The war between Russia and Finland, generally referred to as the Winter War, lasted from November 30th 1939 to March 13th, 1940. The Winter War was a direct result of the Nazi-Soviet Non-aggression Pact of August 1939. The public face of this treaty was a ten-year period of non-aggression between Nazi Germany and Stalin’s Russia. There was a secret side to it however, which stated that Russia would attack Poland in September 1939 and would have more rights to determine its sphere of influence in Eastern Europe.
After the fall of Poland in September 1939, Russia sought to extend its influence over the Baltic and between September and October 1939, Lithuania, Estonia and Latvia were all made to sign treaties “of mutual assistance” that allowed Russia to establish military bases in each of the three Baltic states. Many people assumed that Finland would be Russia’s next target. On October 5th, 1939, Russia invited Finnish representatives to Moscow to discuss “political questions”. Finland sent to the meeting J K Paasikivi who met Stalin and Molotov to discuss land questions on the Finnish/Russian border. The meeting started on October 12th.
To defend the approach to Leningrad, Stalin wanted Finnish islands in the Gulf of Finland, including Suursaari Island, handed over to Russia; he wanted to lease Hanko as a military base and to establish a garrison of 5,000 men there and he demanded more Finnish land on the Russian border to be ceded to Russia. In return, Stalin offered Finland land in Soviet Karelia and the right for Finland to fortify the Aaland Islands. Stalin couched all his land requirements in terms of defending parts of Russia, be it Leningrad or Murmansk, from attack.
Prince Charles has sensationally likened Vladimir Putin to Adolf Hitler. In a withering verdict on the actions of the Russian president in Ukraine, he told a woman who lost relatives in the Nazi Holocaust: ‘And now Putin is doing just about the same as Hitler.’ The prince’s extraordinary intervention is certain to cause international controversy.
Prince Charles, pictured welcoming Vladimir Putin on a state visit to Britain in 2003, likened the Russian leader to Hitler while speaking to a Jewish woman in Nova Scotia, Canada
It is likely to be seen as a criticism of the West for failing to confront Mr Putin over his seizure of Crimea. The annexation was the first by a major power in Europe since 1945. Observers have compared the crisis in Ukraine with Hitler’s takeovers of Czechoslovakia and Poland. They have pointed to the similar use of disguised special forces to stir up tensions in disputed areas.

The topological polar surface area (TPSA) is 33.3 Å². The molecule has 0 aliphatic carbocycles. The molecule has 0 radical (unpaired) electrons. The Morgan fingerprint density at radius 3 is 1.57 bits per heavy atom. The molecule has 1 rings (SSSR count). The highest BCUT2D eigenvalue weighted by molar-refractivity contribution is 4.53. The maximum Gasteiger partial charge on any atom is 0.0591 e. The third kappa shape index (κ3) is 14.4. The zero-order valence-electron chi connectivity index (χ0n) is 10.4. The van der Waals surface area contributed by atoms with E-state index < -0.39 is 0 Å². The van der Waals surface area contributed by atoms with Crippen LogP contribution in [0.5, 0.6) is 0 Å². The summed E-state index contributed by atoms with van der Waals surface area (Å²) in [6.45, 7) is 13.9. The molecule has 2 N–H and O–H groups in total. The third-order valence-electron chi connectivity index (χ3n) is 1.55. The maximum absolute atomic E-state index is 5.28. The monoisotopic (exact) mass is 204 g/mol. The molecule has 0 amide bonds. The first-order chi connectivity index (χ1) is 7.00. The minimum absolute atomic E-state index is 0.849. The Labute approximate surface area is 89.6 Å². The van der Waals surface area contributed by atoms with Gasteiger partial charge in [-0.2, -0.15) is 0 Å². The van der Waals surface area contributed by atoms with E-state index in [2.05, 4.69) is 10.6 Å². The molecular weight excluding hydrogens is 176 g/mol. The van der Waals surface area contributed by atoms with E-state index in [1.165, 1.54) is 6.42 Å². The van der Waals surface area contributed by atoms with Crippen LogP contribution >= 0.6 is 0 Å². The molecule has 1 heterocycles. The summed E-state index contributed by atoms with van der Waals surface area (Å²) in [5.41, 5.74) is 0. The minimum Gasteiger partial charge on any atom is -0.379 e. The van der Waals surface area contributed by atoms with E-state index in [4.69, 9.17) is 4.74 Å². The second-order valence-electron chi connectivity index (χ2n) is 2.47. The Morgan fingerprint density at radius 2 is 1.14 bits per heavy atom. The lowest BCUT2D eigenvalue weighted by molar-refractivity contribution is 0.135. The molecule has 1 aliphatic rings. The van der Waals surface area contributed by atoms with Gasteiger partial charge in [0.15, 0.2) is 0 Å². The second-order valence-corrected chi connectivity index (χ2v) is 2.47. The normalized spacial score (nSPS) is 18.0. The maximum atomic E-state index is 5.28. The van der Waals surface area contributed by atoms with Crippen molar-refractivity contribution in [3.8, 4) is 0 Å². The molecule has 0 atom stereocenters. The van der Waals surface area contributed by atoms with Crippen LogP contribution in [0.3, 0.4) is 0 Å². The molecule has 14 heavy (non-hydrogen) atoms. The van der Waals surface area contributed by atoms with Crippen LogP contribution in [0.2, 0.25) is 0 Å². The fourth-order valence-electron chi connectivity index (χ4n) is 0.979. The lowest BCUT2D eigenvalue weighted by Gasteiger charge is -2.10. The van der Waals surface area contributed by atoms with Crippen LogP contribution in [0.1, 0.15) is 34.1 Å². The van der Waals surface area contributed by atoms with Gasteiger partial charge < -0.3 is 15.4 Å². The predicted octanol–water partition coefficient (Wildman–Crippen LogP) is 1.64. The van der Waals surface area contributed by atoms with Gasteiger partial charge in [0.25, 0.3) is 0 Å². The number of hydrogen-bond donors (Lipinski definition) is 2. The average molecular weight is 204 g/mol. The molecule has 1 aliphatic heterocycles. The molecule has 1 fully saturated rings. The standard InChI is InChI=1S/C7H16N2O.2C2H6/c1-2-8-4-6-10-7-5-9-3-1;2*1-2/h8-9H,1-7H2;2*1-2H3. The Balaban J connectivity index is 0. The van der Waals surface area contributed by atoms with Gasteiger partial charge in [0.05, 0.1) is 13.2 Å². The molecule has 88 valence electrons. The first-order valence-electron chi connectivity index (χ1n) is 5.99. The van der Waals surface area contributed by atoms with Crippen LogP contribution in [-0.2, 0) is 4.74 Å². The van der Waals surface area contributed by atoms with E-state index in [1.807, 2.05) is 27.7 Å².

Charles, who is scheduled to meet Mr Putin at the D-Day commemorations in France on June 6, made his well-intentioned but unguarded comment during a visit to the Canadian Museum of Immigration in Halifax, Nova Scotia. The prince is on a whistlestop tour of Canada with the Duchess of Cornwall – they have 41 engagements in just three and a half days.
The Prince of Wales smiles as he meets young earth Rangers in Bonshaw Park on Prince Edward island on the third day of their Royal trip to Canada
A senior Russian ambassador is to meet an official from the Foreign Office on Thursday after the Prince of Wales caused a diplomatic row by comparing Vladimir Putin to Adolf Hitler.
The Prince made his remark, in which he likened Russia’s annexation of Crimea to the actions of Nazi Germany, during a visit to a museum of immigration in Halifax, Canada. He told a woman whose relations were murdered in the Holocaust: “And now Putin is doing just about the same as Hitler.” Russian diplomats contacted the Foreign Office on Wednesday night seeking an urgent meeting to clarify whether Prince Charles’s provocative remarks amounted to an “official position”. As a result, Russia’s deputy ambassador will meet a senior FCO official on Thursday.
Nick Clegg has defended the Prince over his comparison, saying that the heir to the throne is “entitled to his views”. The Deputy Prime Minister told BBC Breakfast: “I have never been of the view that if you are a member of the Royal family somehow you have to enter into some sort of Trappist vow of silence. I think he is entitled to his views.”
The comments are regarded as particularly offensive by Moscow as 20 million Russians were killed during the war, including members of Mr Putin’s family. A senior Russian diplomatic source said: “We are seeking clarification [from the FCO] at a working level. It’s not clear if it is an official position. The response from Clarence House is it was a private talk. We hope there is nothing behind it. But it is unclear to us: what does it mean? He is the future king, after all.”
The source added: “It is very serious. Every family in our country lost someone in that war.” After years of thaw, including the awarding of medals to the British veterans of the Second World War Arctic Convoys, British and Russian relations were put into “deep freeze” after the Russian occupation of Crimea.